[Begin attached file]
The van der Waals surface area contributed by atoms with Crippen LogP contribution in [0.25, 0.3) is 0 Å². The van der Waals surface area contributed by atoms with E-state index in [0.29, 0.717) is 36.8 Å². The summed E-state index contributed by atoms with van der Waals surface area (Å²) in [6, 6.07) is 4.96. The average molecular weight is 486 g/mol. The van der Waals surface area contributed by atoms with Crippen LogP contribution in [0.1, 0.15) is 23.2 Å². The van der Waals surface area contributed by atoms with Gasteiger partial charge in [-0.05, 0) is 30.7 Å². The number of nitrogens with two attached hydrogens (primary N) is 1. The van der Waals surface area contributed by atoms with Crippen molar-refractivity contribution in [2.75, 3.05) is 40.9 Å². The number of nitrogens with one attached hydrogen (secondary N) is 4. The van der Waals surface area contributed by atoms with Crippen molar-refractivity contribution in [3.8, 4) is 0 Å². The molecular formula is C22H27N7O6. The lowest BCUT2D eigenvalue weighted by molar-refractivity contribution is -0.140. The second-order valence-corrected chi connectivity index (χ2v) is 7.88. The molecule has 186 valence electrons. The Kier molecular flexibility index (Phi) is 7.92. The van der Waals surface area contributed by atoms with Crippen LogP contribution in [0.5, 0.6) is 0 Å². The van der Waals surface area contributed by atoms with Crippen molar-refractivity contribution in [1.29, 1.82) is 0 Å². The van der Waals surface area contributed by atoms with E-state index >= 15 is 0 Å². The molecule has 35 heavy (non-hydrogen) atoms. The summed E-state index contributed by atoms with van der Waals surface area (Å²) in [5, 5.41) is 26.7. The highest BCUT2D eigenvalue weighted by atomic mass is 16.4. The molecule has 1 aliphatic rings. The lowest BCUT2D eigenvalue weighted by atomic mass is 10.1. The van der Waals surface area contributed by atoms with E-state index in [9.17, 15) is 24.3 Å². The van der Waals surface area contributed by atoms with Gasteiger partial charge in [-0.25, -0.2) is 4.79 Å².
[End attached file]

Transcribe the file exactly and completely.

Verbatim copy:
The van der Waals surface area contributed by atoms with Crippen LogP contribution in [0.25, 0.3) is 0 Å². The van der Waals surface area contributed by atoms with E-state index in [0.29, 0.717) is 36.8 Å². The summed E-state index contributed by atoms with van der Waals surface area (Å²) in [6, 6.07) is 4.96. The average molecular weight is 486 g/mol. The van der Waals surface area contributed by atoms with Crippen LogP contribution in [0.1, 0.15) is 23.2 Å². The van der Waals surface area contributed by atoms with Gasteiger partial charge in [-0.05, 0) is 30.7 Å². The number of nitrogens with two attached hydrogens (primary N) is 1. The van der Waals surface area contributed by atoms with Crippen molar-refractivity contribution in [2.75, 3.05) is 40.9 Å². The number of nitrogens with one attached hydrogen (secondary N) is 4. The van der Waals surface area contributed by atoms with Crippen molar-refractivity contribution in [3.8, 4) is 0 Å². The molecular formula is C22H27N7O6. The lowest BCUT2D eigenvalue weighted by molar-refractivity contribution is -0.140. The second-order valence-corrected chi connectivity index (χ2v) is 7.88. The molecule has 186 valence electrons. The Kier molecular flexibility index (Phi) is 7.92. The van der Waals surface area contributed by atoms with Crippen LogP contribution in [0.5, 0.6) is 0 Å². The van der Waals surface area contributed by atoms with Crippen molar-refractivity contribution in [1.29, 1.82) is 0 Å². The van der Waals surface area contributed by atoms with E-state index >= 15 is 0 Å². The molecule has 35 heavy (non-hydrogen) atoms. The summed E-state index contributed by atoms with van der Waals surface area (Å²) in [5, 5.41) is 26.7. The highest BCUT2D eigenvalue weighted by atomic mass is 16.4. The molecule has 1 aliphatic rings. The lowest BCUT2D eigenvalue weighted by atomic mass is 10.1. The van der Waals surface area contributed by atoms with E-state index in [9.17, 15) is 24.3 Å². The van der Waals surface area contributed by atoms with Gasteiger partial charge in [-0.25, -0.2) is 4.79 Å².